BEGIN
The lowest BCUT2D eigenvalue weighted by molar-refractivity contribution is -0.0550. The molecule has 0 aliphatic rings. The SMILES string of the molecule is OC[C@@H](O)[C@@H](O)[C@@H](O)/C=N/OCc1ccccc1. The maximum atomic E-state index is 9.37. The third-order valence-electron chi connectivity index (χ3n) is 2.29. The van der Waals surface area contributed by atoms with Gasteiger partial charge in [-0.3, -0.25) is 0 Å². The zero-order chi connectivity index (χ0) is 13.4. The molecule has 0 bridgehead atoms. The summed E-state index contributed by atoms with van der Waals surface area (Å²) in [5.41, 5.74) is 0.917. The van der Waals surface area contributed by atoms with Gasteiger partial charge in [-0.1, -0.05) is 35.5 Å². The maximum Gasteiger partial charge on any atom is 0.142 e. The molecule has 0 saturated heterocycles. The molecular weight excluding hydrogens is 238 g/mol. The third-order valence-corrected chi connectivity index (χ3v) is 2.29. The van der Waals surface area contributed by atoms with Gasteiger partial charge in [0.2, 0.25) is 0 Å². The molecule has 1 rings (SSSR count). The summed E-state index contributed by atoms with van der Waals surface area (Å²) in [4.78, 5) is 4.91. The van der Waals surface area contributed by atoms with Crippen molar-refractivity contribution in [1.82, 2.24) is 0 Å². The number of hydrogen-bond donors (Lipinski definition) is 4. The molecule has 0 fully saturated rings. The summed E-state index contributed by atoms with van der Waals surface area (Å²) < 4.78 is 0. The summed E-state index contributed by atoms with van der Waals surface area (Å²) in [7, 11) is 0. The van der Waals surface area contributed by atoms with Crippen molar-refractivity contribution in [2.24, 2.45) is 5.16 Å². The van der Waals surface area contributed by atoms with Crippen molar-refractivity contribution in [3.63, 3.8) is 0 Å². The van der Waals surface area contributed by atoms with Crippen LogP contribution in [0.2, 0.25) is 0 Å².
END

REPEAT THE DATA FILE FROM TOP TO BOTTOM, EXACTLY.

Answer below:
The lowest BCUT2D eigenvalue weighted by molar-refractivity contribution is -0.0550. The molecule has 0 aliphatic rings. The SMILES string of the molecule is OC[C@@H](O)[C@@H](O)[C@@H](O)/C=N/OCc1ccccc1. The maximum atomic E-state index is 9.37. The third-order valence-electron chi connectivity index (χ3n) is 2.29. The van der Waals surface area contributed by atoms with Gasteiger partial charge in [-0.3, -0.25) is 0 Å². The zero-order chi connectivity index (χ0) is 13.4. The molecule has 0 bridgehead atoms. The summed E-state index contributed by atoms with van der Waals surface area (Å²) in [5.41, 5.74) is 0.917. The van der Waals surface area contributed by atoms with Gasteiger partial charge in [-0.1, -0.05) is 35.5 Å². The maximum Gasteiger partial charge on any atom is 0.142 e. The molecule has 0 saturated heterocycles. The molecular weight excluding hydrogens is 238 g/mol. The third-order valence-corrected chi connectivity index (χ3v) is 2.29. The van der Waals surface area contributed by atoms with Gasteiger partial charge in [0.2, 0.25) is 0 Å². The molecule has 1 rings (SSSR count). The summed E-state index contributed by atoms with van der Waals surface area (Å²) in [4.78, 5) is 4.91. The van der Waals surface area contributed by atoms with Crippen molar-refractivity contribution in [1.82, 2.24) is 0 Å². The number of hydrogen-bond donors (Lipinski definition) is 4. The molecule has 0 fully saturated rings. The summed E-state index contributed by atoms with van der Waals surface area (Å²) < 4.78 is 0. The summed E-state index contributed by atoms with van der Waals surface area (Å²) in [7, 11) is 0. The van der Waals surface area contributed by atoms with Crippen molar-refractivity contribution in [2.24, 2.45) is 5.16 Å². The van der Waals surface area contributed by atoms with Crippen molar-refractivity contribution in [3.63, 3.8) is 0 Å². The van der Waals surface area contributed by atoms with Crippen LogP contribution in [0.2, 0.25) is 0 Å².